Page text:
How do people with this degree of isolation and no trading business make their living? The inhabitants of Makhunik cultivate crops such as garlic, beets, turnips, barley, and alfalfa. They plant them in small miniature fields that are small in size and irrigated with very narrow streams of water. Long ago, the Makhunik people were not aware of how to cultivate wheat. Given the climate condition of this region, the fruits of this village are jujube, apricot, and fig. Some trees are of general interest, and anyone could take their fruit.

The agricultural lands of this village were small and miniature, and they observed justice and partnership very much; In such a way that they divide even one apricot seed into several equal parts. Sometimes a family’s share of a jujube tree is only four jujube seeds a year. Until 80 years ago, they did not know wheat and did not eat wheat bread.

The Makhonic people dress like the Baluchis and wear trousers, shirts, and scarves. Since goats are common livestock in this village, they use goat hair to make their clothes.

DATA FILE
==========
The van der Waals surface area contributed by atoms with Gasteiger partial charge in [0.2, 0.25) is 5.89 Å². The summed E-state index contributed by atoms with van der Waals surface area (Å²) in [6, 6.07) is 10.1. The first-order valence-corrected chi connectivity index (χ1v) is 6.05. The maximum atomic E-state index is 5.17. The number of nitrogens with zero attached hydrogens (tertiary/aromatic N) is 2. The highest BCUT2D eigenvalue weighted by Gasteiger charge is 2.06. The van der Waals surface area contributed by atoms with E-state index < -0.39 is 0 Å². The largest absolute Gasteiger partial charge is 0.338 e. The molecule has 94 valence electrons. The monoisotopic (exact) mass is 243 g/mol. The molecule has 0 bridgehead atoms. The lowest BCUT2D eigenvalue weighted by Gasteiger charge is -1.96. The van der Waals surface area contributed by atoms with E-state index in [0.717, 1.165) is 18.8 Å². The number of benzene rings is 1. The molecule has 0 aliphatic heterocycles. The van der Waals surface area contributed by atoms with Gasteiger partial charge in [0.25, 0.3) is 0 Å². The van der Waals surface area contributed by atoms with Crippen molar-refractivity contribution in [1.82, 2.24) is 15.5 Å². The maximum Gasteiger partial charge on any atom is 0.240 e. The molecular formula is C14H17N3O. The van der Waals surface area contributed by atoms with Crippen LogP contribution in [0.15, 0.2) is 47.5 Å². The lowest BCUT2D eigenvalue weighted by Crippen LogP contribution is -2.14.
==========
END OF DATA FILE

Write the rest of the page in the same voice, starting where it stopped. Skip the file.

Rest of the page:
The sights of this village include a black stone with lithography, a tower and castle, a fig tower, its architecture context, and their height. A stone tower is on the upper floors of the village so that it surrounds Makhonic. This tower was used as a watchtower to inform all the villagers of a possible enemy attack.

Migration and moving to a city among the Makhuniks is not an option. If they were to abandon their homeland, they wouldn’t go that far, only to the Kalat’s of the Makhunik region. They refused to leave the village despite their poverty and hardships; However, some went elsewhere for temporary and seasonal work, which were very few.


In Makhonic beliefs, looting and plundering the property of others makes no sense, and some peaceful people did not even hunt. Many customs, from judging to farming, from dividing the inheritance to games, all date back to the distant past, and most have remained intact.